Venue: o2 Academy
The Stranglers. How many bands can claim to be as influential, as long standing and as comfortable in their own niche as them? Not very many, I promise you that.
From the start of the band in 1974 they’ve been pushing what punk rock can and should do with a song writing ethos that says “if it’s right, then it’s right” regardless of what pigeon hole people want to place them in. The followers they have here in the O2 are a good mix of ages and styles that proves the band’s appeal to just about anybody so this gig at the O2 Sheffield should be a decent night.
The support comes from south London blues/ R&B band Nine Below Zero. I was loving the first three or four songs of a set full of grimy guitars, grooves and nicely placed harmonica but after a while I found myself feeling it was all getting a bit samey.
Yes, they were raucous, yes they had stage presence and yes they could all definitely play their instruments with ease and style. The members of this band are all long standing pros, each with a history that most musicians can only dream of, but after a while I found the set had a lack of variety.
If they were playing their own show with more time and a chance to put more songs in the set, I bet this band can offer more than they gave on this occasion.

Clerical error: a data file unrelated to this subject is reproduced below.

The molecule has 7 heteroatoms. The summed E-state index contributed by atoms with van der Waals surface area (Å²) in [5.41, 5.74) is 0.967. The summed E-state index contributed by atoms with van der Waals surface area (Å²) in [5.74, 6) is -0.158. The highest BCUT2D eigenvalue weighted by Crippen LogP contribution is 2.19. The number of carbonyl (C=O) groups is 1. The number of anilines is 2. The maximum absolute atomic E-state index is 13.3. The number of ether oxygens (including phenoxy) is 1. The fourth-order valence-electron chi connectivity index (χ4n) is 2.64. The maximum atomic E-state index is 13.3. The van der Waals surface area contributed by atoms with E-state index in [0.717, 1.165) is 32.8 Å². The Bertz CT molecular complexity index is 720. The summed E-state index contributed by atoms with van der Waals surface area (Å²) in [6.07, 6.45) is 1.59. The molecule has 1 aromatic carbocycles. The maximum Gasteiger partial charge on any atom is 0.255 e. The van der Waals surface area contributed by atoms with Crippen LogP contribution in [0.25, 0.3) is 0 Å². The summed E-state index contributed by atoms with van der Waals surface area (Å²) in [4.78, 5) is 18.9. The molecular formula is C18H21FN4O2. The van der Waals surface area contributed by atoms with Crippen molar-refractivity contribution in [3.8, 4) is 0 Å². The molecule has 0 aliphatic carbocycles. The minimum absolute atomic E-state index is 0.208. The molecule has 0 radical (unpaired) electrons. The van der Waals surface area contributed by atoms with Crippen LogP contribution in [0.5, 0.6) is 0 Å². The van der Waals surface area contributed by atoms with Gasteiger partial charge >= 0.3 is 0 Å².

The set from the headliners should be a warning to others. A warning; because even after 40 years they can still out-class a lot of the younger bands that think the right poses and haircut is all that’s needed.
Some of the big songs were pelted out early on with No More Heroes surprisingly the second song in and Peaches played halfway through. A lot of the songs had a video or a set of images that played along with it that had been thoughtfully made to compliment each track. It added the impression that its much more than the music that the band want you to consider. It felt like the band were the almost asking you questions with each song and video played but the answers being left up to each individual to judge if they were right or wrong.
The bass and guitar onslaught from Jean-Jacques Burnel and Baz Warne were occasionally given a chance to rest when a song like Golden Brown was played with it’s waltzing lilt allowing the crowd a rest and a chance to breathe and for the keys of Dave Greenfield to be allowed to come forward and fill the room before the next aggressive melody was ripped into.
The only downsides to tonight’s performance was a problem with the guitar amps and the obvious absence of original drummer Jet Black who was meant to be playing some songs on the encore but was too ill to perform. Touring drummer Jim MacAulay played the whole set.
When you next go to see a band. Any band. Ask yourself this… was this as good as The Stranglers?
– Matt Churchard
View full set of live gig images: click here.